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Today’s deal is about 35 years old, reported by Prof. J.P. Singhal of Roorkee, Uttarakhand, who was on the west seat. An ardent reader of The Hindu, he is a keen bridge player and analyst.
The declarer was Professor Chand Mal, who had excelled in academics as well as in sports and other mind games in the Thomason College of Engineering, Roorkee. He was an ICS topper of 1934 batch. While posted at Benares as City Magistrate, in 1941, came the crash. Chand Mal's mind tripped, resulting in his premature retirement from the ICS. After treatment at a mental asylum, he served in his alma mater in Roorkee till 1972. He died in 1993. Chand Mal was a human being first, and a human being last, par excellence.
Contract: 4H by south. West leads the SQ.
Bidding comment: NS had a part score and hence the circuitous bidding.
Analysis: It appears that you have three losers in diamonds and one in clubs.
How the play went: Declarer won the opening lead with the ace and played the CQ from hand. West won and played a second spade. Winning the spade continuation, declarer cashed HA, felling the king on his left. Entering dummy by the HJ, declarer ruffed a spade. He cashed the CK next and ruffed a club.The last five-card position was:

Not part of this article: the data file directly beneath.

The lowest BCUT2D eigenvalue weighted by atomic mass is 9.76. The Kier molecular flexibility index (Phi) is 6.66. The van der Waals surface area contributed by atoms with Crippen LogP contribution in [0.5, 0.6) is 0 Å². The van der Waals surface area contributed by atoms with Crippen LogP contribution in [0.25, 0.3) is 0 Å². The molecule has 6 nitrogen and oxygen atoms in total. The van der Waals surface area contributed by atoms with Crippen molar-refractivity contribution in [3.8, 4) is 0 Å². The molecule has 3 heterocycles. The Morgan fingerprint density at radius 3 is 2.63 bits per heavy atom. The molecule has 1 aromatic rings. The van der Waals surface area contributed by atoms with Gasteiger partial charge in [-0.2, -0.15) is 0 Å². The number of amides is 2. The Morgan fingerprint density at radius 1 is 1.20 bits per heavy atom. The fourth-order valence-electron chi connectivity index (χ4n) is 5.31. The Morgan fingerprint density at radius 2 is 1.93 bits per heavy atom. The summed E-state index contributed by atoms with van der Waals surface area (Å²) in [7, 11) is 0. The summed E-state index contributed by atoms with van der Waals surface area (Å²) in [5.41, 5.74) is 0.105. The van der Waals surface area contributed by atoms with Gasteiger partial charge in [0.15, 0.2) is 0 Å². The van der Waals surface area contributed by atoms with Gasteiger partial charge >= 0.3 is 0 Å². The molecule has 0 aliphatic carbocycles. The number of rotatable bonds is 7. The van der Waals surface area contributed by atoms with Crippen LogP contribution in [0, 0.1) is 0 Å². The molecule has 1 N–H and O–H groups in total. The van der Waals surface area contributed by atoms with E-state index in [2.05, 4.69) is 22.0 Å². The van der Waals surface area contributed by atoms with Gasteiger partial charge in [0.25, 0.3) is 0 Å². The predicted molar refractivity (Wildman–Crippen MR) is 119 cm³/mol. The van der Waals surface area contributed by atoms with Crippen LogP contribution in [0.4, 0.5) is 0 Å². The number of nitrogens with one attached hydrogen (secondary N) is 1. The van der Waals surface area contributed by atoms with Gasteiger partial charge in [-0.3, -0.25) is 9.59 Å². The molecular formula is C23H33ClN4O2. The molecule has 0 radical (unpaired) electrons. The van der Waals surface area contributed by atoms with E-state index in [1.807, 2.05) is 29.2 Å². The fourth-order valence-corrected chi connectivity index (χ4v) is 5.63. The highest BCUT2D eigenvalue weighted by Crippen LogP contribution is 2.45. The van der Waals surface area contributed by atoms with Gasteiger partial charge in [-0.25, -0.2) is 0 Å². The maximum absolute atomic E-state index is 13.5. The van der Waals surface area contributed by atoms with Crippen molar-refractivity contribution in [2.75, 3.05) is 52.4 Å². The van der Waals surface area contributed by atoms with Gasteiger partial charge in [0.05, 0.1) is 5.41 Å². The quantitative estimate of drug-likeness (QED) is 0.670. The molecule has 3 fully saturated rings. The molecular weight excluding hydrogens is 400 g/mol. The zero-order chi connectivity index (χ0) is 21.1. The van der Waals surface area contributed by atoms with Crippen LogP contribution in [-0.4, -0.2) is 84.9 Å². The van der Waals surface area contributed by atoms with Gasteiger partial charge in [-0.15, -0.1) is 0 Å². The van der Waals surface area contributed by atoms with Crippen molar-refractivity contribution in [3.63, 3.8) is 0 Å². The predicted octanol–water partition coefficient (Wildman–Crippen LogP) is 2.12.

With a smile on his face, declarer turned to west and said: “You were shy to play a diamond to start with and also at trick three. Okay. Now, I lead it for you.” East won with the king and was end played to give a ruff and discard! If west plays the ace, dummy's jack will be raised to a trick. The complete hands were:
Discussion: When west, asked declarer why he played the CQ at trick two, he replied: “Playing CQ keeps the chances of you switching to a diamond to about a third. If I had unblocked the other spade and cashed the trump ace, it would have reduced your choice of plays and consequently increased the chances of finding the diamond switch to 50 per cent or even more, for you would have learnt more about the hand by then.” Often, declarer plans to restrict a defender’s choice of leads... but in this case, it is just the opposite: give more freedom. A great idea and very well executed by Chand Mal.
Keywords: bridge game